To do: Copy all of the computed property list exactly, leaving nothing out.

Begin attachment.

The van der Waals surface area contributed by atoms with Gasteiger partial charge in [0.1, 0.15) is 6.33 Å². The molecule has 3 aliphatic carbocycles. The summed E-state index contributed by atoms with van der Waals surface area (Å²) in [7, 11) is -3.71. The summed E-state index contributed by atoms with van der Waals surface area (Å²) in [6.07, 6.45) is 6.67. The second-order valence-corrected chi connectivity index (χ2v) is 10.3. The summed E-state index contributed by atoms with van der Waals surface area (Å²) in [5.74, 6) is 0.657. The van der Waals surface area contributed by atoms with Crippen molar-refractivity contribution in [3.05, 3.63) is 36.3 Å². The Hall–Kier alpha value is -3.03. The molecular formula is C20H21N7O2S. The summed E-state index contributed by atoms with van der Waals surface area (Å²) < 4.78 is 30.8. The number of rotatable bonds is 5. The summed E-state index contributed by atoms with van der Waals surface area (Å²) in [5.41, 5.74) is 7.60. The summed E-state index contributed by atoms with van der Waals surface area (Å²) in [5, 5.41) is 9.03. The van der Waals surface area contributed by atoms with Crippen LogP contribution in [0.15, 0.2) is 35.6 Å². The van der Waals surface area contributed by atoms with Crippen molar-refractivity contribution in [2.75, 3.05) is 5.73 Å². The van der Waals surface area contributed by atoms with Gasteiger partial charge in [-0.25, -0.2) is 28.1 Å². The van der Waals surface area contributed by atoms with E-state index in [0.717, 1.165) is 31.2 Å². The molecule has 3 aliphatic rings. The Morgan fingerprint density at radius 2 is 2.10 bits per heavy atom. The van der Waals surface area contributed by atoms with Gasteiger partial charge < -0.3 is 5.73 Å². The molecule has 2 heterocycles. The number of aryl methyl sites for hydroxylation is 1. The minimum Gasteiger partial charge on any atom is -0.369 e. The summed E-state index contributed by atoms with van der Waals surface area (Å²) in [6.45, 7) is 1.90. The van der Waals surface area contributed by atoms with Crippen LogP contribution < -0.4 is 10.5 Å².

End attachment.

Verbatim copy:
The van der Waals surface area contributed by atoms with Gasteiger partial charge in [0.1, 0.15) is 6.33 Å². The molecule has 3 aliphatic carbocycles. The summed E-state index contributed by atoms with van der Waals surface area (Å²) in [7, 11) is -3.71. The summed E-state index contributed by atoms with van der Waals surface area (Å²) in [6.07, 6.45) is 6.67. The second-order valence-corrected chi connectivity index (χ2v) is 10.3. The summed E-state index contributed by atoms with van der Waals surface area (Å²) in [5.74, 6) is 0.657. The van der Waals surface area contributed by atoms with Crippen molar-refractivity contribution in [3.05, 3.63) is 36.3 Å². The Hall–Kier alpha value is -3.03. The molecular formula is C20H21N7O2S. The summed E-state index contributed by atoms with van der Waals surface area (Å²) < 4.78 is 30.8. The number of rotatable bonds is 5. The summed E-state index contributed by atoms with van der Waals surface area (Å²) in [5.41, 5.74) is 7.60. The summed E-state index contributed by atoms with van der Waals surface area (Å²) in [5, 5.41) is 9.03. The van der Waals surface area contributed by atoms with Crippen LogP contribution in [0.15, 0.2) is 35.6 Å². The van der Waals surface area contributed by atoms with Crippen molar-refractivity contribution in [2.75, 3.05) is 5.73 Å². The van der Waals surface area contributed by atoms with Gasteiger partial charge in [-0.25, -0.2) is 28.1 Å². The van der Waals surface area contributed by atoms with E-state index in [0.717, 1.165) is 31.2 Å². The molecule has 3 aliphatic rings. The Morgan fingerprint density at radius 2 is 2.10 bits per heavy atom. The van der Waals surface area contributed by atoms with Gasteiger partial charge < -0.3 is 5.73 Å². The molecule has 2 heterocycles. The number of aryl methyl sites for hydroxylation is 1. The minimum Gasteiger partial charge on any atom is -0.369 e. The summed E-state index contributed by atoms with van der Waals surface area (Å²) in [6.45, 7) is 1.90. The van der Waals surface area contributed by atoms with Crippen LogP contribution < -0.4 is 10.5 Å².